Oh this old chestnut again. Why do I feel as though I’ve spent the last 10 minutes patiently explaining that 2+2=4 to a 4 year old? I, an others have explained this to you in excruciating detail. If you don’t get it by now there’s no hope for you.

  • william a zingrone

    Im sure Greg Epstein is a nice guy, but I thought his whole “ritual adoption” approach to be a bit flaky and not at all representative of the vast majority of non-believers. Most non-beleievrs drop the meaningless rtiuals along with the meaningless dogma and ideas. We dont need any of that BS to be good. Fred Bellamy’s observations are spot on.

  • http://www.pandasthumb.org RBH

    Neon wrote

    That didn’t stop Bart D Ehrman who is an accommodationist agnostic from publishing books on biblical scholarship and religion since the late 1980s which was long before Dawkins and .co arrived on the scene.

    Ehrman writes scholarly works (and some popular works) of Biblical analysis. Epstein writes apologetics for a particular approach to secular/atheist life. Different animals. And in fact my guess is that Ehrman’s books sell better now, in the wake of the assertive atheists, than they did earlier.

  • cathy

    @facts for faith, you do realize that an objective moral view that allows for evil contradicts the existence of an all powerful, all loving god, right? So, you believe that (a) evil exists (b) God is defined as an omnibenevlent, all powerful being. But, if God has the power to stop evil but does not want to, then it is not omnibenevolent. If God wants to stop evil but does not have the power to, then it is not omnipotent. Moral realism and Christianity are in fact mutually exclusive. You might also want to look up the incredibly well developed non-religious objective moral theories (moral realist), such as utilitarianism, value theory,consequentialism, and kantian ethics.

    As to the eugenics issue, the basis of eugenics is flat out stupid from a biological standpoint. After all, what is fitness in a bioloogical sense? The ability to survive and reproduce within one’s environment. So, the fueling fear of eugenics that the ‘unfit’ will outbreed the ‘fit’ is just wrong because those that are good at producing offspring are by definition the fit. You don’t have to kil people or sterilize people to produce biological fitness, rather if you have to kill people or sterilize them to prevent their reproduction and survival, you have proved that, but for your intervention, they are fit. ‘The majority of the people marched into the gas chambers were healthy and fit’ If the people with disabilities were biologically unfit, eugenics would be moot. Also, what counts as acceptably healthy or mentally acceptable is for the most part culturally depenent. Eugenics and ablism have nothing to do with biological fitness and everything to do with cultural prejudice about which traits those in power prefer.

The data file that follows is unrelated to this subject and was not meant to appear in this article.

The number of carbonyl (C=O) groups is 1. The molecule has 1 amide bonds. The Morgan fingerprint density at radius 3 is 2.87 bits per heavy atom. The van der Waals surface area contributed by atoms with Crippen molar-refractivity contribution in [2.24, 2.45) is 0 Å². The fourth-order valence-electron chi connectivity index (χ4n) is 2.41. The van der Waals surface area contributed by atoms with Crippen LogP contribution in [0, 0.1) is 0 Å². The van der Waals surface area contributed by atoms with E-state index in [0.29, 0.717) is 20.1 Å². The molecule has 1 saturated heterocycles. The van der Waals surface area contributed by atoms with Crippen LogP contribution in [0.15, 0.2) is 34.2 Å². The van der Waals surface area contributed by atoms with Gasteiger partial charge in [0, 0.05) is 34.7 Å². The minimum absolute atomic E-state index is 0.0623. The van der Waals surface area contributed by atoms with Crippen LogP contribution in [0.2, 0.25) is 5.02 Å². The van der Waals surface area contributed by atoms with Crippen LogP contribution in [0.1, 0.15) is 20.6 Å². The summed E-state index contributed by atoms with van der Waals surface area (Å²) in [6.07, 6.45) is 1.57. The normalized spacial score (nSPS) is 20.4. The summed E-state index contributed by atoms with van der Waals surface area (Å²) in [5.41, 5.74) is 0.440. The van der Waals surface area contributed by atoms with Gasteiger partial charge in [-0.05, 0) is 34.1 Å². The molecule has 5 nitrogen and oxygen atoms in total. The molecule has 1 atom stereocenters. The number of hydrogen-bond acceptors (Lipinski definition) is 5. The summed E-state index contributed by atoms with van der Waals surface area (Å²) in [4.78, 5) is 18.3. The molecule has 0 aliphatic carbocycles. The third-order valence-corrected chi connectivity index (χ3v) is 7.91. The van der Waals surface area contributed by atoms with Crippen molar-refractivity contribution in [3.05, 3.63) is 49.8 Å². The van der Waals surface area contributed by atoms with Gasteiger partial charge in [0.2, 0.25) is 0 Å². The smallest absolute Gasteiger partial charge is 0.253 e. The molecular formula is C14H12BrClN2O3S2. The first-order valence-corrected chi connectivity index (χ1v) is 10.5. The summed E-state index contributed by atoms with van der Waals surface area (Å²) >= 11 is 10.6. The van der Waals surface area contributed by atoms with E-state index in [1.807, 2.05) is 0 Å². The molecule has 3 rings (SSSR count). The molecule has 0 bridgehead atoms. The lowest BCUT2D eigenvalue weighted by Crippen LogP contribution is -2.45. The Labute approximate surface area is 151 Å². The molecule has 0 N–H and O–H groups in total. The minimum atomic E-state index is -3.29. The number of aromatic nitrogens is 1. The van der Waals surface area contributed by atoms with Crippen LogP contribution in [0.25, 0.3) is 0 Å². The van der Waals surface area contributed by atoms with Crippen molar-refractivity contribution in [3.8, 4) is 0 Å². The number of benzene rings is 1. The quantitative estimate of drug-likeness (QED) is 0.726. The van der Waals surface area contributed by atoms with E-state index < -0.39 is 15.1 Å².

• Facts for Faith

    Cathy;

    First, if an atheist asserts that evil exists, but God doesn’t, how do you know if it is evil? How do you know that there is injustice in the world if you don’t know that there is some ultimate standard of justice? So, you (as an atheist) are ungrounded in your belief that “evil exists and God doesn’t”.

    “My argument was that the universe seemed so cruel and unjust. But how had I got this idea of just and unjust. A man does not call a line crooked unless he has some idea of a straight line…Of course I could have given up my idea of justice by saying it was nothing but a private idea of my own. But if I did that, then my argument against God collapsed too…” (C. S. Lewis)